Seriously Injured While at Work in Androscoggin Mill, Lewiston Daily Sun, April 19, 1906
Semi-conscious and his head banged and bruised, Master Russell, grandson of Cornelius Russell of Lincoln Street, Lewiston, was extricated from the machinery in the Androscoggin Mill where he worked, yesterday morning, just in the nick of time to save his life. Suffering intense pain from the injuries received, the lad was taken to the office of Dr. J. A. Donovan, where his head was dressed. He was later removed to the home of his grandfather.
Master Russell, who is about 12 years of age, was working about the mill as usual yesterday morning, when he is believed to have slipped and fell in such a way as to get caught in the pulleys or frames. His head was wedged into a small space and the revolving machinery drew the lad nearer and nearer his death. Helpless to relieve himself, and the pulleys beating and bruising his head, the boy screamed for help.
Not an instant was lost in rescuing the boy. The machinery was stopped and the boy was extricated from his perilous position and quickly removed to Dr. Donovan’s office.
There were found to be three severe injuries about the lad’s head. A gash was cut on the forehead and extending into the eyebrows, the left ear was badly lacerated and there were severe abrasions of the face. No bones were broken although the injuries extended to the neck, and the arms were also strained and somewhat bruised.
After the injuries had been dressed and the boy made as comfortable as possible, he was removed to the home of his grandfather, Cornelius Russell, Lower Lincoln Street, where he was resting as comfortably as could be expected last night. While the accident was a very serious one, it is believed the boy’s life will be saved, although it will be several days before he will be able to resume work.
Just how the accident occurred is not known as no one was an eyewitness to the mishap which led to his entanglement in the machinery. It is supposed, however, that he slipped in some way while performing his duties in the mill.
Fatal Accident in the Mule Room of the Androscoggin Mill, Lewiston Today, Lewiston Sun Journal, August 10, 1906
With his skull so terribly fractured that he cannot possibly live, 12-year-old Arthur Pelletier lies unconscious in his home at No. 5 River Street, Lewiston, awaiting the angel of death. The accident which will cost him his life, was in the neighborhood of nine o’clock, Saturday morning, in the Androscoggin Mill. The boy’s head was caught in the machinery in the mule room and terrible injuries were inflicted.
A reporter visited the tenement where the little sufferer lives. Through crowds of laughing, playing children he climbed up three flights of stairs to the rooms of the Pelletier family.
“You like to see the little boy, my nephew?” asked a man who was at the door. In the kitchen were many people red-eyed and weeping, eating the noonday meal. In the next room lay the injured boy. His hoarse rattling breathing could be heard through the door. He lay at full length on the bed, covered only in a little wrap. The whole top of his head was swathed in white bandages. The eyes were closed, swollen and black. His lips were open and every breath drew a hollow rattle from his throat. Two women tended him, brushing off flies that hovered over his face.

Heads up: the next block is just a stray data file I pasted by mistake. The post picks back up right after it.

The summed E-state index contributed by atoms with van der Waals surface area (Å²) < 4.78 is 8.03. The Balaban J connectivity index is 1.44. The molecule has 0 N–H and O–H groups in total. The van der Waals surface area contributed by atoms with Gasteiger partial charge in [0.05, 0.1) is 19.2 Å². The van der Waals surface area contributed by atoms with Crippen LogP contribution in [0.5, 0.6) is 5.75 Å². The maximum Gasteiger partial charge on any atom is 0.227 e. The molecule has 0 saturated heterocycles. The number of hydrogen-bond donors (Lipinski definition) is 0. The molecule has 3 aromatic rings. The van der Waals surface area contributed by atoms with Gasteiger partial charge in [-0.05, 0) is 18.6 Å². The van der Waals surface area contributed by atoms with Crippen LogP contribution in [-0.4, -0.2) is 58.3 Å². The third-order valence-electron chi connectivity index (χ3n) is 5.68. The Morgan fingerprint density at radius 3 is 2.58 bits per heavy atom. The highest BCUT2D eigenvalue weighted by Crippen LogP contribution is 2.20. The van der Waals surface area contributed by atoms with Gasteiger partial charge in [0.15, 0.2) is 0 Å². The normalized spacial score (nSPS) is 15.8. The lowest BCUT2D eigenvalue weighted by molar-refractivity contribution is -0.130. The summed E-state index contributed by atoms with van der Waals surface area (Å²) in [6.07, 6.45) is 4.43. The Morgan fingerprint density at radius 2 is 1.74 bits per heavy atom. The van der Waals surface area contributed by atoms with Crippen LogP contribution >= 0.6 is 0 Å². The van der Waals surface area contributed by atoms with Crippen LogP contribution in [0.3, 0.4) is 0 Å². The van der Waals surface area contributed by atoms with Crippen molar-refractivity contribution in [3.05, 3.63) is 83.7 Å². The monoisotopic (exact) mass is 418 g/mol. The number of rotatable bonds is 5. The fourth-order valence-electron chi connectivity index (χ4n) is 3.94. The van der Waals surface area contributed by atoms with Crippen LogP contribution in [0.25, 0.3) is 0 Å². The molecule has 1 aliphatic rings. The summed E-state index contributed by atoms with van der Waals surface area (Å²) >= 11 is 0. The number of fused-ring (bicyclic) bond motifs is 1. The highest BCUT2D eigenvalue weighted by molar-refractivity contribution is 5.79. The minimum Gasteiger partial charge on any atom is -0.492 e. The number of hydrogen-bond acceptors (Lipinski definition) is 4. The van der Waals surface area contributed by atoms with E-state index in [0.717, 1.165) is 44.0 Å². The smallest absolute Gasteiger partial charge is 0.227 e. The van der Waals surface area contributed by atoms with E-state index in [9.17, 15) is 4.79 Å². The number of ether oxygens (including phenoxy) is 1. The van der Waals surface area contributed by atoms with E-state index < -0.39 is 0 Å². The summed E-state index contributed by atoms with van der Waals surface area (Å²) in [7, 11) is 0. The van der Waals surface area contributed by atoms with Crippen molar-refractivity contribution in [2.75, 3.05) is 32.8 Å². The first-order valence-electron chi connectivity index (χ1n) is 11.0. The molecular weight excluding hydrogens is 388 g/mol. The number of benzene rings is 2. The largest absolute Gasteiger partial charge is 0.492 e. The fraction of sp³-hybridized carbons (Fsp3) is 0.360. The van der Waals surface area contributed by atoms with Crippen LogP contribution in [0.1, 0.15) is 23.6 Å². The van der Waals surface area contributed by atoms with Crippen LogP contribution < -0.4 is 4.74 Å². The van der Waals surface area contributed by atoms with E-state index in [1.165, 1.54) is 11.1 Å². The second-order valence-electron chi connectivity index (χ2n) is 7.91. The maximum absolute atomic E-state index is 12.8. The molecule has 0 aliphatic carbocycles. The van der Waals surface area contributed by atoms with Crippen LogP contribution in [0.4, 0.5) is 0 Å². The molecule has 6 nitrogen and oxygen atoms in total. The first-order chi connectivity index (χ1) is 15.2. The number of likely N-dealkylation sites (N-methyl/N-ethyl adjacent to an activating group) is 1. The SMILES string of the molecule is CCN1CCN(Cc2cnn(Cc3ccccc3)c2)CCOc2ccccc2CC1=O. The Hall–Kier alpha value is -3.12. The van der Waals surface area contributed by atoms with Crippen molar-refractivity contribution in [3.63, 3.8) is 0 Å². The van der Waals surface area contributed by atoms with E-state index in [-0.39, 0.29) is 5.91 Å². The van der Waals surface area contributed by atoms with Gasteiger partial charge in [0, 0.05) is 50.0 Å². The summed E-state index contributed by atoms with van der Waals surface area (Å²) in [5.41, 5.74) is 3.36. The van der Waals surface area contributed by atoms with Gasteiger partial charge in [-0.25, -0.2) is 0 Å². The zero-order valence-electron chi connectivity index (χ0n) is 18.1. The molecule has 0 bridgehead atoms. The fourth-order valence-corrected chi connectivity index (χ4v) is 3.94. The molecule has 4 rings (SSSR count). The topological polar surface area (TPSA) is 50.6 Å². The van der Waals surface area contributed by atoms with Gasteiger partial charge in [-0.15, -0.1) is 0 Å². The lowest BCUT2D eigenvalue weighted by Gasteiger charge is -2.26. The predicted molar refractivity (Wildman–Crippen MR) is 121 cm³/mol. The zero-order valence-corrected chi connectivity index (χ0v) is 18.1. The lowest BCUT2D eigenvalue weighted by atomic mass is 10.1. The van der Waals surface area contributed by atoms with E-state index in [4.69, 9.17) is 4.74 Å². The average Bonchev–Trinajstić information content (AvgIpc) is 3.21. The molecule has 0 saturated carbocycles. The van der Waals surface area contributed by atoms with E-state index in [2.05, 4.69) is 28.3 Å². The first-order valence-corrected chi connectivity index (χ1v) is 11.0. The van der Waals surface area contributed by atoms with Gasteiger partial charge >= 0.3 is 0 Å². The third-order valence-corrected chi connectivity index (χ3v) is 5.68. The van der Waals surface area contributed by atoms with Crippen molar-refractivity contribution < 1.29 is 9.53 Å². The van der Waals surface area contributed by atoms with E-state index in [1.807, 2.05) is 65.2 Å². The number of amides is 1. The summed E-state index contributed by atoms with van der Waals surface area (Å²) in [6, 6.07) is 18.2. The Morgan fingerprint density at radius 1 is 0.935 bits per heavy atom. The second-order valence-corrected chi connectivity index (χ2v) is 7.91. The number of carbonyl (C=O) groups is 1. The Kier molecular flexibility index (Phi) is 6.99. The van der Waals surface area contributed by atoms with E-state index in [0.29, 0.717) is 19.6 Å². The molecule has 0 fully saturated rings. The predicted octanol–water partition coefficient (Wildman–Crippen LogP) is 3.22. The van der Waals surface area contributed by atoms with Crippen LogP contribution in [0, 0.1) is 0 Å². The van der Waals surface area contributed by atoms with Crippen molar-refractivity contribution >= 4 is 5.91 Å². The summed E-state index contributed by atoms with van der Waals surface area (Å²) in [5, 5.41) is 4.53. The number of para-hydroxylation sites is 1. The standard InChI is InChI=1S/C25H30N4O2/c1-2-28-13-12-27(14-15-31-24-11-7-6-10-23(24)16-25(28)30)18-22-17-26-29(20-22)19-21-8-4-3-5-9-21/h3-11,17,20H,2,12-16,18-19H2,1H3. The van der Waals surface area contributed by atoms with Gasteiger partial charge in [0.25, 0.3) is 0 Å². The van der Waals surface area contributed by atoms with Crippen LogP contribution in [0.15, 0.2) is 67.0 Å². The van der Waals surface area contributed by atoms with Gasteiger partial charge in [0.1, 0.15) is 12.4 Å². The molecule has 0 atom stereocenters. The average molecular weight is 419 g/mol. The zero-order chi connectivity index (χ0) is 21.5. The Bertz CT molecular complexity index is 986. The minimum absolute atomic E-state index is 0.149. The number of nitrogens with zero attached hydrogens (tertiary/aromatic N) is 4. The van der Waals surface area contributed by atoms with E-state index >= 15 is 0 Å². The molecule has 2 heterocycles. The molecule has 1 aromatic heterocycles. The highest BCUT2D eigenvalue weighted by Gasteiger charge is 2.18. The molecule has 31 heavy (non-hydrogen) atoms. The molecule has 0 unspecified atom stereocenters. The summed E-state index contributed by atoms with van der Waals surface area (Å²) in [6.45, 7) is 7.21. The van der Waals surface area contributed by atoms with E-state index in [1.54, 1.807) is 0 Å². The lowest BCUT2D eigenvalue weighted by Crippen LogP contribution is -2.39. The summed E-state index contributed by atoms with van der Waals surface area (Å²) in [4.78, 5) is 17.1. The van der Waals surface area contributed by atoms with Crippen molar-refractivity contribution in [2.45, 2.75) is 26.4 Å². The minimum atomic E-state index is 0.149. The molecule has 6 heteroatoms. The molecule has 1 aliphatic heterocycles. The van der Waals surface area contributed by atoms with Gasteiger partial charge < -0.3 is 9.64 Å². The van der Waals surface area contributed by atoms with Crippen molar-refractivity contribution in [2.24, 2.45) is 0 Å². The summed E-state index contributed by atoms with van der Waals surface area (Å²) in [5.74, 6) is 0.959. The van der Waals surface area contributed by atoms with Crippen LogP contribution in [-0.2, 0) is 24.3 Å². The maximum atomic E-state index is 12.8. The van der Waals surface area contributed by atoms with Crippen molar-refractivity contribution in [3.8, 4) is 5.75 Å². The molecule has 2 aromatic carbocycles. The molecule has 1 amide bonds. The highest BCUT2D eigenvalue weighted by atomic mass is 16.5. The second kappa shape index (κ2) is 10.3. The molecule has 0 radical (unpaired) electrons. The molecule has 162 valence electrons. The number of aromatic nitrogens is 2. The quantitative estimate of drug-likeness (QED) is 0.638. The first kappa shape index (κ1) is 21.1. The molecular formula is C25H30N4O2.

There is no hope for him, say the doctors. Each side of his skull is fractured – two inches one side, three on the other. The doctors could do nothing. It was impossible to perform an operation and death alone will relieve him. The doctors say it is the worst case they ever saw.
No one can be found who saw the accident. The lad had worked in the mule room of the larger Androscoggin Mill only four days. It is said that he was idle for a few moments waiting for work. He was playing with a ball of yarn or something of the kind, and it fell near one of the machines. He jumped to recover it, slipped or tripped over something, and his head was caught in the gears. He fell unconscious and has remained so ever since.
Dr. Donovan was called and attended him in the mill, but could do nothing. Dr. Hascall and Dr. Ducharme also attended the case. The boy’s parents are Mr. and Mrs. Joseph Pelletier. The father works in the Bates Mill. He has a sister who is employed in the little Androscoggin.
Arthur Pelletier Dead, Lewiston Evening Journal, August 13, 1906
Arthur Pelletier, the 12-year-old boy who was so frightfully injured in the Androscoggin Mill Saturday morning, died at about 4 o’clock, Saturday afternoon. Sunday evening the remains were taken to River de Loup, Canada, where they will be interred. The parents accompanied the remains.
Alleged Violation of Child Labor Law, Lewiston Daily Sun, July 10, 1913
John T. Russell and Arthur Roux, overseers in the Androscoggin Mill, will appear in the Lewiston Municipal Court this morning to answer to the charge of violating the child labor law. George Lemieux will also be arraigned, charged with falsely stating the age of his daughter, Milaire Lemieux, employed at the Bates Mill.
Warrants against these men were issued upon complaint of State Labor Commissioner Connolly, who since the fatal accident to Antonio Leblanc, aged 11, in the Androscoggin Mill last week, has been investigating conditions in this city. It is alleged that Overseers Russell and Roux have been employing children under 14 years of age. Labor Commissioner Connolly gives the names of Joseph Callier, Georgianna Damorouise and Antonio Leblanc whom he claims have been illegally employed.
In the case of George Lemieux, it is alleged that he gave his daughter’s age as 14 when she was under 13 years of age.